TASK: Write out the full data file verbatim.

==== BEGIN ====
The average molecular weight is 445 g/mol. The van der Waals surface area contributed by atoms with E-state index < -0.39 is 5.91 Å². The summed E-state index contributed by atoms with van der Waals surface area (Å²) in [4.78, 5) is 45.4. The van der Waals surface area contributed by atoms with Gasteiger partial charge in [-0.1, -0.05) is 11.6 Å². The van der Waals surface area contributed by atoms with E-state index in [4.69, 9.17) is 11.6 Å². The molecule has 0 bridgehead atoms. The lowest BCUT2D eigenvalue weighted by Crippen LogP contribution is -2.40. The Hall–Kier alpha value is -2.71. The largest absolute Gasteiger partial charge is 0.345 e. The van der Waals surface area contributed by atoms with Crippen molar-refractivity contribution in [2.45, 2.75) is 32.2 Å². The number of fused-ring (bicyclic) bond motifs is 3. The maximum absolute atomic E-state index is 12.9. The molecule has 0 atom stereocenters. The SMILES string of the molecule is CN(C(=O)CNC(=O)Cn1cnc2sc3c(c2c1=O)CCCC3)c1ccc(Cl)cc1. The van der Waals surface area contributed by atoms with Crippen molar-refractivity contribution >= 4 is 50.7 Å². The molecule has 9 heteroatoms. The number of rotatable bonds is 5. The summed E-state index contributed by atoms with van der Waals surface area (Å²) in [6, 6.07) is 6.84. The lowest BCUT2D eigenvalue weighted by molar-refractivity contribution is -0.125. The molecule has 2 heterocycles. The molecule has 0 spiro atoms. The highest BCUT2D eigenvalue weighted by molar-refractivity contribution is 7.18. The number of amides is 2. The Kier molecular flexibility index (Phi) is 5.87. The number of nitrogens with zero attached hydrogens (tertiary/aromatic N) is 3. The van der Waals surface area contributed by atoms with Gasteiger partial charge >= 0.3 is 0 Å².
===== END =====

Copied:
The average molecular weight is 445 g/mol. The van der Waals surface area contributed by atoms with E-state index < -0.39 is 5.91 Å². The summed E-state index contributed by atoms with van der Waals surface area (Å²) in [4.78, 5) is 45.4. The van der Waals surface area contributed by atoms with Gasteiger partial charge in [-0.1, -0.05) is 11.6 Å². The van der Waals surface area contributed by atoms with E-state index in [4.69, 9.17) is 11.6 Å². The molecule has 0 bridgehead atoms. The lowest BCUT2D eigenvalue weighted by Crippen LogP contribution is -2.40. The Hall–Kier alpha value is -2.71. The largest absolute Gasteiger partial charge is 0.345 e. The van der Waals surface area contributed by atoms with Crippen molar-refractivity contribution in [2.45, 2.75) is 32.2 Å². The number of fused-ring (bicyclic) bond motifs is 3. The maximum absolute atomic E-state index is 12.9. The molecule has 0 atom stereocenters. The SMILES string of the molecule is CN(C(=O)CNC(=O)Cn1cnc2sc3c(c2c1=O)CCCC3)c1ccc(Cl)cc1. The van der Waals surface area contributed by atoms with Crippen molar-refractivity contribution >= 4 is 50.7 Å². The molecule has 9 heteroatoms. The number of rotatable bonds is 5. The summed E-state index contributed by atoms with van der Waals surface area (Å²) in [6, 6.07) is 6.84. The lowest BCUT2D eigenvalue weighted by molar-refractivity contribution is -0.125. The molecule has 2 heterocycles. The molecule has 0 spiro atoms. The highest BCUT2D eigenvalue weighted by molar-refractivity contribution is 7.18. The number of amides is 2. The Kier molecular flexibility index (Phi) is 5.87. The number of nitrogens with zero attached hydrogens (tertiary/aromatic N) is 3. The van der Waals surface area contributed by atoms with Gasteiger partial charge >= 0.3 is 0 Å².